In the Toolkit --


  • Guide to the Toolkit
  • Leagues in Action
  • I. Choosing a Role for Your League

    II. Grassroots Action Priorities

  • Climate Action
  • Price on Carbon
  • Our Children's Trust
  • Energy Efficient Buildings
  • Renewable Energy
  • Adapting to Climate Change
  • III. Basics of Climate Change

    IV. Engaging Individuals

  • Communicating About Climate Change
  • Preparing for a Meeting on Climate Change
  • Engaging Groups in Your Community
  • V. Promoting Public Policy

  • Community Action Models
  • Organizing For Community Action
  • Tips for Building Grassroots Support
  • League Action on Climate Change
  • International Action
  • VI. Resources

    EPA Permitting Terms and Definitions

    Under the Clean Air Act (CAA), major new stationary sources of air pollutants, as well as facilities that will be modified to such an extent that air pollution emissions will increase by a large amount, are subject to two permitting programs -- New Source Review pre-construction permits and Title V operating permits.

    > The New Source Review (NSR) permitting program is intended to ensure that new or modified facilities do not significantly degrade air quality.

    > Title V of the 1990 CAA Amendments requires major sources of air pollution to obtain an operating permit. The permit clarifies what facilities must do to control air pollutants and includes emissions limits and monitoring, record keeping, and reporting requirements. Permits are reviewed every five years and contain all air emission control requirements that apply to the facility, including the requirements established as part of the PSD permitting process.

    > Subject to regulation. The PSD and Title V permitting programs apply to pollutants that are "subject to regulation." A pollutant becomes subject to regulation on the date that a requirement in the CAA -- or a rule adopted under the CAA to control that pollutant -- takes effect. For GHGs, this occured on January 2, 2011, the date on which EPA's light-duty vehicle rule regulating GHG emissions took effect.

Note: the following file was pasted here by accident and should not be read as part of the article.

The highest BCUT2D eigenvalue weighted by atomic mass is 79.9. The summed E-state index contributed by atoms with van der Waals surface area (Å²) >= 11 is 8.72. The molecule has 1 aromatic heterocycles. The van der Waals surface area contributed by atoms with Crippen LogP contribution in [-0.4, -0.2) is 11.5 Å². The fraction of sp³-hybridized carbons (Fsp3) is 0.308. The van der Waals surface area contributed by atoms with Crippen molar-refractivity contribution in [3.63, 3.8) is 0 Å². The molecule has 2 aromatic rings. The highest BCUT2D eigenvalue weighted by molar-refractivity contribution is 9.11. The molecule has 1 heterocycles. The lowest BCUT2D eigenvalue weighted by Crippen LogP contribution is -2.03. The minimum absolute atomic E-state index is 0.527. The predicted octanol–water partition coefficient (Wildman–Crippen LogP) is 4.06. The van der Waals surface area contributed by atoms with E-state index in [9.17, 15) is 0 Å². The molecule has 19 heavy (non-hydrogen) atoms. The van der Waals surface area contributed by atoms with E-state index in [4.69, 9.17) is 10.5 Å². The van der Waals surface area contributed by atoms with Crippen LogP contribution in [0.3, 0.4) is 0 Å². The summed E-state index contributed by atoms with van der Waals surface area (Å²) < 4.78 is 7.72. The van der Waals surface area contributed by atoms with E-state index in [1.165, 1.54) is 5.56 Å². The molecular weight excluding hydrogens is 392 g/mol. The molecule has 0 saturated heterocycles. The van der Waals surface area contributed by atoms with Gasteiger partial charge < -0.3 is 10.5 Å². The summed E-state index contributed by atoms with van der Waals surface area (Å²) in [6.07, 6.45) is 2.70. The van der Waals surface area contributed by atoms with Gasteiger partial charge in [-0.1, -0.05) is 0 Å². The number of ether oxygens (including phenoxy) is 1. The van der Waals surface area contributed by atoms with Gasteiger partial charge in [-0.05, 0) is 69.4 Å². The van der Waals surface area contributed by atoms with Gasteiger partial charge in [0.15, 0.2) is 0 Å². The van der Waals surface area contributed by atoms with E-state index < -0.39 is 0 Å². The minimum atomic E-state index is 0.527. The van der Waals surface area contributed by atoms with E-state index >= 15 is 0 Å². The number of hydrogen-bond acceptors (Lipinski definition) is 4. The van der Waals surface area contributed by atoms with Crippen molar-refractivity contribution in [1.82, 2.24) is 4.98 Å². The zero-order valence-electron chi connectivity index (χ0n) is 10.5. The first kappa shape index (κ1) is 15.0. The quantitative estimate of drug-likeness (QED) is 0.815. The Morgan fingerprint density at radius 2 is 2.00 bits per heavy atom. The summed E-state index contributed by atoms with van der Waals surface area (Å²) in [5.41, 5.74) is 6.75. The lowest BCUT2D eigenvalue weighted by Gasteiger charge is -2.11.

> The CAA requires EPA to establish National Ambient Air Quality Standards (NAAQS) -- concentration limits for air pollutants considered harmful to public health and the environment. Primary standards set limits to protect public health; secondary standards set limits to protect the public welfare and the environment. EPA has set NAAQS for six principal ("criteria") pollutants: carbon monoxide, lead, nitrogen oxides, ozone, particulate matter, and sulfur dioxide.

    > Tailoring Rule. PSD and Title V permits are required for any source that emits 100 or 250 tons/year (depending on the source) of any criteria pollutant. While these thresholds are appropriate for criteria pollutants, they are not feasible for GHGs, which are emitted in much greater quantities. If the lower emissions thresholds were applied to GHGs, it would greatly increase the number of required permits -- tens of thousands of PSD permits and millions of Title V permits.

    EPA, therefore, issued a rule that sets new thresholds for GHG emissions and thus "tailors" the permitting programs to focus on the largest industrial sources, those responsible for 70 percent of the GHG pollution from stationary sources. The thresholds for GHG emissions are 75,000-100,000 tons/year. This rule shields millions of small businesses from the requirements of the permitting process.

    During the first six months of 2011, EPA phased in the permitting requirements for GHGs, giving large industrial facilities and state governments time to develop the capacity to implement the new rules. EPA intends to undertake an additional rulemaking, taking comment on whether to establish lower GHG thresholds for PSD and Title V permit applicability and also whether certain smaller sources can be permanently excluded from permitting. EPA will also explore potential streamlining techniques to reduce the permitting burden.